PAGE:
Home News Local news Victims' Rights Advocate Stunned by Turnbull Pardons

Victims' Rights Advocate Stunned by Turnbull Pardons


Jan. 3, 2007 — Former Gov. Charles W. Turnbull's commutations and pardons of 37 people — charged with offences ranging from murder and rape to embezzling from the government — has raised the ire of some in the community.
Mary Mingus, co-director and founder of the Women's Coalition of St. Croix, was outraged. "I can't believe we worked so hard against these pardons, and there are more than we ever dreamed possible. We were concerned there would be three or four."
In one of his last official acts as governor, Turnbull granted 26 executive pardons — expunging criminal records and immediately releasing those still incarcerated — and 11 commutations — reducing sentences but leaving criminal records intact.
"The community should be up in arms," Mingus said Wednesday. "It is a travesty of justice. All these people are convicted felons. How can he do a blanket pardon like this? It is the highest form of re-victimization."
Mingus added, "The families of these criminals will never be the same, and some of these were probably already-cut deals. The last thing we need is this many felons released back into the community. We [the Women's Coalition] did a lot of work for our victims to bring this to the forefront, to give the victims a voice. The victim's voice is always not heard."
Mingus said her office has been flooded all day with victims and their families expressing their concerns. "The victims are devastated by this total injustice on Turnbull's part," she said. "I am sure there are people on this list whose victims will have to relocate — those whose lives have been put in danger with the release of these felons."
She concluded, "Turnbull has left a huge trail of damage in his wake. We are really sad. It's totally wrong. Perhaps there is some legal recourse; we will investigate. Condoning violence, unlawful sexual contact and armed robbery is wrong."
The last time pardons created such response was former Gov. Alexander Farrelly's pardons of five murderers as he left office in 1994. Among others, Farrelly pardoned Raphael Joseph, one of the infamous 1972 Fountain Valley Golf Club murderers, who had served 22 years of eight consecutive life sentences, and Keith Commissiong who had served six years of a life sentence for the murder of Nancy Linnell.
Turnbull commuted the following sentences:
— He reduced the 13-year sentence of Robert Bastian to time served. Bastian was convicted for unlawful sexual conduct, solicitation of prostitution, and a six-month sentence for unlawful possession of a firearm. Bastian sexually assaulted a 15-year-old girl, telling her he could get her into a Carnival event if she would hide in his van. He then took her to an isolated beach and assaulted her.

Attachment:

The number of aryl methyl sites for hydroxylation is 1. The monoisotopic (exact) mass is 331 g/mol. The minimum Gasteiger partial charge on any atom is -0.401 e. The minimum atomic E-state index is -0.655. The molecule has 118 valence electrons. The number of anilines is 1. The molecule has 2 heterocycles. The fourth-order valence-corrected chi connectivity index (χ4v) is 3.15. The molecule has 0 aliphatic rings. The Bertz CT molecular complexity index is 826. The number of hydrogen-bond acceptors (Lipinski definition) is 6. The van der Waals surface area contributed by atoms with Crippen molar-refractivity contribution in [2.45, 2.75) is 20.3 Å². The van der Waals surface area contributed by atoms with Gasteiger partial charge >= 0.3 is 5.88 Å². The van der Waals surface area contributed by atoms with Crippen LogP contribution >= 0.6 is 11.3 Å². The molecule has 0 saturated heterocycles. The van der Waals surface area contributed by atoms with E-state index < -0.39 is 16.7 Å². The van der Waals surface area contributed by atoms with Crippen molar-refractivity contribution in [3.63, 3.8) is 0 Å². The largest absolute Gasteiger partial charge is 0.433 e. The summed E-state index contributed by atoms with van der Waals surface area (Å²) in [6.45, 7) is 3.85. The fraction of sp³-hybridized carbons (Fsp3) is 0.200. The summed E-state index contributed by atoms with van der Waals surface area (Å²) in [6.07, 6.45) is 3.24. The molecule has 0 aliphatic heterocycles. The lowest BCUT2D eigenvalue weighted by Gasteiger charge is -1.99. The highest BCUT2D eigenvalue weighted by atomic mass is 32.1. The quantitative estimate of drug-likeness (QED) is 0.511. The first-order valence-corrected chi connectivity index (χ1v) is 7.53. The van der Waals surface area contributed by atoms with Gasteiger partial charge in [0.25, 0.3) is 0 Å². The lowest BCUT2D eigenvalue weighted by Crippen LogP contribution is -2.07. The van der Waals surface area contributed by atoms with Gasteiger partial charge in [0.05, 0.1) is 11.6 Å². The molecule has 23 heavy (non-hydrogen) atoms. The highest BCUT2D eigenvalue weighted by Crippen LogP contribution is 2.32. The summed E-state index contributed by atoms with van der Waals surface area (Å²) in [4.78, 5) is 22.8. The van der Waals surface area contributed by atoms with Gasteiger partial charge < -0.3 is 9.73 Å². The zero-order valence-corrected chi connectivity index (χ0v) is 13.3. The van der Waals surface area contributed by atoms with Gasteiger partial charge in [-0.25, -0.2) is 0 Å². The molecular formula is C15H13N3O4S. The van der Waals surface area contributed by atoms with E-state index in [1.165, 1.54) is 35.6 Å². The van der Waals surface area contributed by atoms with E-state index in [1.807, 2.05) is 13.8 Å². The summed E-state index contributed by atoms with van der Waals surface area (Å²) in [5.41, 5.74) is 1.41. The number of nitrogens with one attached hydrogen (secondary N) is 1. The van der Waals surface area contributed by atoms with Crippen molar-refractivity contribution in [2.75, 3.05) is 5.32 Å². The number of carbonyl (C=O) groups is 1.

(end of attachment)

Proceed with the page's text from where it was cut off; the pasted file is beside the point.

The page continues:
Bastian worked for the V.I. Government at the Department of Public Works from 1981 until he was incarcerated in 2002. The release from Government House states that Bastian was under the influence of alcohol when the incident occurred, "which caused him to act out of character." Bastian was 43 at the time of the incident.
He was treated for alcohol addiction at Twelve Oaks Rehabilitation Center in Florida. A behavior adjustment report, submitted by the Bureau of Corrections, says he is not a security risk, and his behavior is rated as "very good."
– Turnbull also commuted Michael Salaz's 10-year sentence for second-degree rape to five years. He is serving the third year of that sentence in Golden Grove Adult Correctional Facility on St. Croix. He pleaded guilty in 2004 to one charge of second-degree rape. Turnbull said since "the records indicate Salaz has no prior criminal convictions … it appears that a 10-year prison sentence is too harsh."
Salaz's guilty plea stemmed from a plea-bargain agreement. He pleaded guilty to the charge of second-degree rape, which is brought when an adult has consensual sex with a minor who is at least 16, and the adult is more than five years older than the minor.
Salaz claimed the sex was consensual. Judge Ive Swan sentenced Salaz to the maximum: 10 years.
Several community members — including academics, women's rights advocates, businessmen and -women, teachers and one senator — have spoken out against what they term too harsh a sentence. They have written Turnbull asking for an appeal of his sentence or clemency (See "Community Members Asking for Clemency in Salaz Case").
— Turnbull also reduced the 25-year sentence of Rashon Lewis for aggravated rape, robbery in the first degree and unlawful possession of a firearm, to time served. Lewis was 15 years old at the time of the incident. He has served more than 10 years of his sentence. He raped and robbed a 19-year-old B.V.I. student at gunpoint.
Turnbull said Lewis has "earned his General Equivalency Diploma in 1998 and has received several certificates of excellence … and he possesses the aptitude and qualifications to become a productive member of society."
— Turnbull reduced the 12-year sentence of Marcus Garvey Johnson for unlawful sexual contact, because he touched the buttocks of a 12-year-old girl, to six months with credit for time served. He was convicted in October 2006.
Turnbull said, Garvey "must be held responsible for his actions and should be sentenced for his behavior, Garvey has not requested or sought commutation of his sentence, a 12-year sentence appears to be extremely harsh."
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